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21/04/2017 | Argentina’s Long Path to Reform

Valentin Schmid

Argentine President Mauricio Macri remains committed to reform, but the honeymoon is over.


BUENOS AIRES, Argentina—Argentina has seen worse: 20,000 percent inflation, currency devaluation, military coups, and sovereign defaults. Compared to the country’s history, the current situation seems benign. And yet despite, and maybe because of, fast-paced reforms, President Mauricio Macri faces strong headwinds on his quest to realize Argentina’s full potential.

“Argentina will be among the highest-growth countries in the next 20 years,” said Macri, at the opening conference of the World Economic Forum (WEF) on Latin America in Buenos Aires on April 6.

Macri, who was elected on a reform platform in December 2015, vowed to make the country competitive, to open it up to international investors, and to reinvigorate trade. He has delivered on many of his campaign promises.

However, the situation left by his predecessor Cristina Kirchner is complicated, and Argentines don’t have much patience for political reforms if they don’t deliver the goods fast.

“There is still a lot of inflation. Salaries are not high enough, and they just fired someone here, so we have to work more, but we don’t make more,” said Ybarra, who works at a laundromat in Buenos Aires. A combination of high inflation, high unemployment, and low growth is something Macri hasn’t been able to fix yet.

“There are no magical solutions to these things. We are trying to reform this economy from a Venezuelan type to a normal economy. It’s going to take time. It’s going to be painful,” said Gustavo Sánchez Loria, an economist at asset management company The Private Advisors in Buenos Aires.

The business community understands that the economy Kirchner left, although not in crisis, was moribund and only propped up by debt and money printing. The problem: Not all members of the working class agree.

The Kirchner Legacy

“There wasn’t a main issue that Kirchner left—there were many. All of these issues generate problems,” said Fausto Spotorno, an economist at consultancy Orlando J. Ferreres & Asociados in Buenos Aires.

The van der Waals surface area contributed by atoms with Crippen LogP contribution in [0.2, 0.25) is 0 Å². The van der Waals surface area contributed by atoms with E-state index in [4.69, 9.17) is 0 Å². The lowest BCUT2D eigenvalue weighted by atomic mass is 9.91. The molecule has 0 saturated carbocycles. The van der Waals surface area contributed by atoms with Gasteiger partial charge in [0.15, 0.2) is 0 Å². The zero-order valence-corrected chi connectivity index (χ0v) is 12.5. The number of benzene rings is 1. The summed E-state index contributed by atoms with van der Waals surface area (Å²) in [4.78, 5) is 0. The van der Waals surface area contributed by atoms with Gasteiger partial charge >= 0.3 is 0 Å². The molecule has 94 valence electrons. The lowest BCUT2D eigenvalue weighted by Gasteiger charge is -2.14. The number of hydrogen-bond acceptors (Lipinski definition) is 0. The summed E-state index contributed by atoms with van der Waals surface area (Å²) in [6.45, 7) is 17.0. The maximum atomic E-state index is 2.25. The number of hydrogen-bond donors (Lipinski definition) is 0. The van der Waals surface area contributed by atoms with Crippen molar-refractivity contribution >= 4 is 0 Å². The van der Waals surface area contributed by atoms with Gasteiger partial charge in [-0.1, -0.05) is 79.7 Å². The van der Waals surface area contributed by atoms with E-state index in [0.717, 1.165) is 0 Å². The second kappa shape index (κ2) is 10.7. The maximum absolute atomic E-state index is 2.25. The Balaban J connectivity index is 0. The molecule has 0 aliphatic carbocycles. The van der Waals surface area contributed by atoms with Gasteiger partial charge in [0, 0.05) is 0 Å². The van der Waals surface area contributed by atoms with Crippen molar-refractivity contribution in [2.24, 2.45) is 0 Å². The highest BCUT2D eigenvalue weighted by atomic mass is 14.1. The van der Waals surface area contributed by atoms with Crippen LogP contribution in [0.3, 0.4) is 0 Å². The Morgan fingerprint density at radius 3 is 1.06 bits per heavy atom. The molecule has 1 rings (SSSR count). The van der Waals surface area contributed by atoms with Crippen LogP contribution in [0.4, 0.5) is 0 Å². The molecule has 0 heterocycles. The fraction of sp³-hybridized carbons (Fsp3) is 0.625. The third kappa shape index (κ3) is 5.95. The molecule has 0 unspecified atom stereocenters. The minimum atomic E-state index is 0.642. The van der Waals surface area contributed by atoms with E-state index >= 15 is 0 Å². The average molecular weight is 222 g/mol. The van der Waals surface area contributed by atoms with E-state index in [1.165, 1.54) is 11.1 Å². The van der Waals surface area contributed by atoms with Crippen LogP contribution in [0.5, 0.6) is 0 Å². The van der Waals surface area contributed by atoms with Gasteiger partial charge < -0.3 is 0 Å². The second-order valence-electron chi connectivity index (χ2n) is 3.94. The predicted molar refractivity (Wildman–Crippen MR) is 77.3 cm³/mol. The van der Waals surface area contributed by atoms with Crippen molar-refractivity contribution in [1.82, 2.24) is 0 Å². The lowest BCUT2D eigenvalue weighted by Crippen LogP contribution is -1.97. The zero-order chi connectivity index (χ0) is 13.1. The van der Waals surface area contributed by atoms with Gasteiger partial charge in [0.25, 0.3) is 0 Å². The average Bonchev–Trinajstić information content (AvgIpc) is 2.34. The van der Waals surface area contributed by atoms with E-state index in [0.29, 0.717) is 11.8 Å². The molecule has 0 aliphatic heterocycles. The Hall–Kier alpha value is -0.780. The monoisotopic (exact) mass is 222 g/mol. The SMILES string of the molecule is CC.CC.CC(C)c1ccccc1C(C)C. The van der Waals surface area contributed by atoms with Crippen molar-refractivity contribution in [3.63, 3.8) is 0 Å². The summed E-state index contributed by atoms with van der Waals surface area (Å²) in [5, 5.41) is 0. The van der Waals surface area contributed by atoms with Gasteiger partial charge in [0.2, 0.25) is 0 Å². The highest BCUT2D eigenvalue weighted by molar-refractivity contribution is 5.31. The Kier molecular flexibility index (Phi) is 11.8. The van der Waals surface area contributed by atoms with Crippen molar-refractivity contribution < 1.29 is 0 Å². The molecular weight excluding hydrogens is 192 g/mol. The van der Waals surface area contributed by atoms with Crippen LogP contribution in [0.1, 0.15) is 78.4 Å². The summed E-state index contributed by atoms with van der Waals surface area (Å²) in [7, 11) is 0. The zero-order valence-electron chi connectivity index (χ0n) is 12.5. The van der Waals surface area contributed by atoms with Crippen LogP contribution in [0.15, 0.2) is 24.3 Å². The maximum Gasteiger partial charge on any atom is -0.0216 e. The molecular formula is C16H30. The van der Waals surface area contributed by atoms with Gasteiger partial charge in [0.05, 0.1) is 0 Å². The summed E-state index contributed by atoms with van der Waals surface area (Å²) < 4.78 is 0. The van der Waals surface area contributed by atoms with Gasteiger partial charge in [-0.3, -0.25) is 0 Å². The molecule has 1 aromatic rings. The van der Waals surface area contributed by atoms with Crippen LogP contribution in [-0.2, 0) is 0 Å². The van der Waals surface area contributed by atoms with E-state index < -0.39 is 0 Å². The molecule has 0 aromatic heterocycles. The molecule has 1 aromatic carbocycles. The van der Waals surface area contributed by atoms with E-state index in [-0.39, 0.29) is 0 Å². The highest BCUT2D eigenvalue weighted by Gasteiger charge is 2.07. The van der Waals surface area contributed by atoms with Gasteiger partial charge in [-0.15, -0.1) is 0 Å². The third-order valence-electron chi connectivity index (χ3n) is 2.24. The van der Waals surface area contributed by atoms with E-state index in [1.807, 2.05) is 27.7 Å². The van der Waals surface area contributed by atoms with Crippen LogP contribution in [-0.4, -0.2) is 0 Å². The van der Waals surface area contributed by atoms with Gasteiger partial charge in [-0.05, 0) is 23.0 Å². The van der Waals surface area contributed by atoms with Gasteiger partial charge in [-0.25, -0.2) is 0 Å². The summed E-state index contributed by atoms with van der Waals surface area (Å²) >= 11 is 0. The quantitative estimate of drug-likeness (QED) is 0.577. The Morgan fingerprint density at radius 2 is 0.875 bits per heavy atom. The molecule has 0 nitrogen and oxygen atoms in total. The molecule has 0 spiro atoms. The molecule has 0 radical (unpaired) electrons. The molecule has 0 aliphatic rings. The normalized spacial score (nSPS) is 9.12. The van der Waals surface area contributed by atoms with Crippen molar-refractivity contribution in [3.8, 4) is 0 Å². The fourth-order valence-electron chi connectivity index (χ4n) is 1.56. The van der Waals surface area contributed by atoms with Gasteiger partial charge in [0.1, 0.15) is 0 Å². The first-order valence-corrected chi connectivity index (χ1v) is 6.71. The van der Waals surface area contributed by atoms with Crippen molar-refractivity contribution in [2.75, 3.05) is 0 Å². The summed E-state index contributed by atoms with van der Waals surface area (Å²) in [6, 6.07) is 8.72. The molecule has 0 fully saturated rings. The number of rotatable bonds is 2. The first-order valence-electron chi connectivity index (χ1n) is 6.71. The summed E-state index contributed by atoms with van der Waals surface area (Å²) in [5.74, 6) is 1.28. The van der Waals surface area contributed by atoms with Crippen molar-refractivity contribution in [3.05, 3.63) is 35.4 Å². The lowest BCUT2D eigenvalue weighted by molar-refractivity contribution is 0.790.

After Kirchner took office in late 2007, she made a point of alienating the international community, probably best illustrated by her fight with American hedge fund billionaire Paul Singer. He successfully sued Argentina for refusing to repay debt from the 2001 sovereign default. As a result, the country was shut out of the international bond market for years. Kirchner accused Singer’s firm of being “a vulture fund.”

She introduced foreign exchange controls, confiscated billions in private pension savings, and took a leading role in the nationalization of YPF, an Argentine energy company majority-owned by Spanish company Repsol before it was expropriated by the state. Kirchner also introduced heavy taxes on exports of agricultural goods, hurting the country, which is a traditional exporter of meat and produce in these markets.

“You had a very closed economy in Argentina. You had capital controls; you could not buy dollars; you had to have permission to export. They didn’t want to devalue the exchange rate, so they prohibited the market from operating,” said Spotorno.

These policies resulted in high inflation (more than 30 percent when Kirchner left office, though those numbers were likely understated), low GDP growth, and high government budget deficits, peaking at 5 percent after Kirchner’s term ended.

In the end, the people were fed up with Kirchner’s national socialist policies and voted in Macri on a reform ticket, although it is unclear how the elections would have turned out if Kirchner had been allowed to run for a third time.